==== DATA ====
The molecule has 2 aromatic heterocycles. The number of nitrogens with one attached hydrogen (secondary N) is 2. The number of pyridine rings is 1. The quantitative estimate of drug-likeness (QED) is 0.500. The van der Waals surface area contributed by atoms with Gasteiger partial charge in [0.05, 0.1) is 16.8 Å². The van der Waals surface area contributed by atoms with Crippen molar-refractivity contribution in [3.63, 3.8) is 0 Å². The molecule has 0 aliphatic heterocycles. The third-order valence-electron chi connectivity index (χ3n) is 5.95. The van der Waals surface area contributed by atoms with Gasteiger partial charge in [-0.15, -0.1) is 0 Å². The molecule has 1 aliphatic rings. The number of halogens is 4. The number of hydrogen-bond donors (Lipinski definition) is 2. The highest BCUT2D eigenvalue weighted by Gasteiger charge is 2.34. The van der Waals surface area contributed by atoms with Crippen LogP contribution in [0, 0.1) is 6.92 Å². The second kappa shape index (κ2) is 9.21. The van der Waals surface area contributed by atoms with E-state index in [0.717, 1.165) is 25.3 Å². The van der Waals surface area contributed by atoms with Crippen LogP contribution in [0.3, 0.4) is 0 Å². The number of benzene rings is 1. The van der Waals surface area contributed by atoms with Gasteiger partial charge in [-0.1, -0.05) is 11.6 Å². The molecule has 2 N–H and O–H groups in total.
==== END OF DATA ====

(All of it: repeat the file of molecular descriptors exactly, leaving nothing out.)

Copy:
The molecule has 2 aromatic heterocycles. The number of nitrogens with one attached hydrogen (secondary N) is 2. The number of pyridine rings is 1. The quantitative estimate of drug-likeness (QED) is 0.500. The van der Waals surface area contributed by atoms with Gasteiger partial charge in [0.05, 0.1) is 16.8 Å². The van der Waals surface area contributed by atoms with Crippen molar-refractivity contribution in [3.63, 3.8) is 0 Å². The molecule has 0 aliphatic heterocycles. The third-order valence-electron chi connectivity index (χ3n) is 5.95. The van der Waals surface area contributed by atoms with Gasteiger partial charge in [-0.15, -0.1) is 0 Å². The molecule has 1 aliphatic rings. The number of halogens is 4. The number of hydrogen-bond donors (Lipinski definition) is 2. The highest BCUT2D eigenvalue weighted by Gasteiger charge is 2.34. The van der Waals surface area contributed by atoms with Crippen LogP contribution in [0, 0.1) is 6.92 Å². The second kappa shape index (κ2) is 9.21. The van der Waals surface area contributed by atoms with E-state index in [0.717, 1.165) is 25.3 Å². The van der Waals surface area contributed by atoms with Crippen LogP contribution in [0.3, 0.4) is 0 Å². The number of benzene rings is 1. The van der Waals surface area contributed by atoms with Gasteiger partial charge in [-0.1, -0.05) is 11.6 Å². The molecule has 2 N–H and O–H groups in total.